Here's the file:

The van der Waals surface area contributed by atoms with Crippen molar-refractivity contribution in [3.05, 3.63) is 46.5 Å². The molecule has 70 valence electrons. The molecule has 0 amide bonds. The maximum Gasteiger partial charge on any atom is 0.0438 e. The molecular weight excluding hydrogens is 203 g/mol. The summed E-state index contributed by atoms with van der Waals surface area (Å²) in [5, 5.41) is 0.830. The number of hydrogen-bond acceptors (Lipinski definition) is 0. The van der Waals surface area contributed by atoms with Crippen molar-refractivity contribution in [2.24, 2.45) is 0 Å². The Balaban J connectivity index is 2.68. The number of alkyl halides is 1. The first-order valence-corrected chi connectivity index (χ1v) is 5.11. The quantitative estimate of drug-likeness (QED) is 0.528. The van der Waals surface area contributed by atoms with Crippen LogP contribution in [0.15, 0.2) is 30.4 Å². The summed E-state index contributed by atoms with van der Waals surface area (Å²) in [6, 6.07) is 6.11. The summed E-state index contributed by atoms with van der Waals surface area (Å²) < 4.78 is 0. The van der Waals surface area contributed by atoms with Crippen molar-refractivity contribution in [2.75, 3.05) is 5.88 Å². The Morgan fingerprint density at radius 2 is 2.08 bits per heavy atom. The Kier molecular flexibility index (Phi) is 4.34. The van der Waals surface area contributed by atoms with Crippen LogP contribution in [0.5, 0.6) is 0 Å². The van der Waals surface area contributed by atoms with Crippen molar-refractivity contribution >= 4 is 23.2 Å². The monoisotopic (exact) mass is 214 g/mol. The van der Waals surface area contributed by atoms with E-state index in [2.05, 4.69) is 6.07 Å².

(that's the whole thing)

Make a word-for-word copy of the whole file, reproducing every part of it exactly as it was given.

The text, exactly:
The van der Waals surface area contributed by atoms with Crippen molar-refractivity contribution in [3.05, 3.63) is 46.5 Å². The molecule has 70 valence electrons. The molecule has 0 amide bonds. The maximum Gasteiger partial charge on any atom is 0.0438 e. The molecular weight excluding hydrogens is 203 g/mol. The summed E-state index contributed by atoms with van der Waals surface area (Å²) in [5, 5.41) is 0.830. The number of hydrogen-bond acceptors (Lipinski definition) is 0. The van der Waals surface area contributed by atoms with Crippen molar-refractivity contribution in [2.24, 2.45) is 0 Å². The Balaban J connectivity index is 2.68. The number of alkyl halides is 1. The first-order valence-corrected chi connectivity index (χ1v) is 5.11. The quantitative estimate of drug-likeness (QED) is 0.528. The van der Waals surface area contributed by atoms with Crippen LogP contribution in [0.15, 0.2) is 30.4 Å². The summed E-state index contributed by atoms with van der Waals surface area (Å²) in [6, 6.07) is 6.11. The summed E-state index contributed by atoms with van der Waals surface area (Å²) < 4.78 is 0. The van der Waals surface area contributed by atoms with Crippen molar-refractivity contribution in [2.75, 3.05) is 5.88 Å². The Morgan fingerprint density at radius 2 is 2.08 bits per heavy atom. The Kier molecular flexibility index (Phi) is 4.34. The van der Waals surface area contributed by atoms with Crippen LogP contribution in [0.5, 0.6) is 0 Å². The van der Waals surface area contributed by atoms with Crippen molar-refractivity contribution >= 4 is 23.2 Å². The monoisotopic (exact) mass is 214 g/mol. The van der Waals surface area contributed by atoms with E-state index in [2.05, 4.69) is 6.07 Å².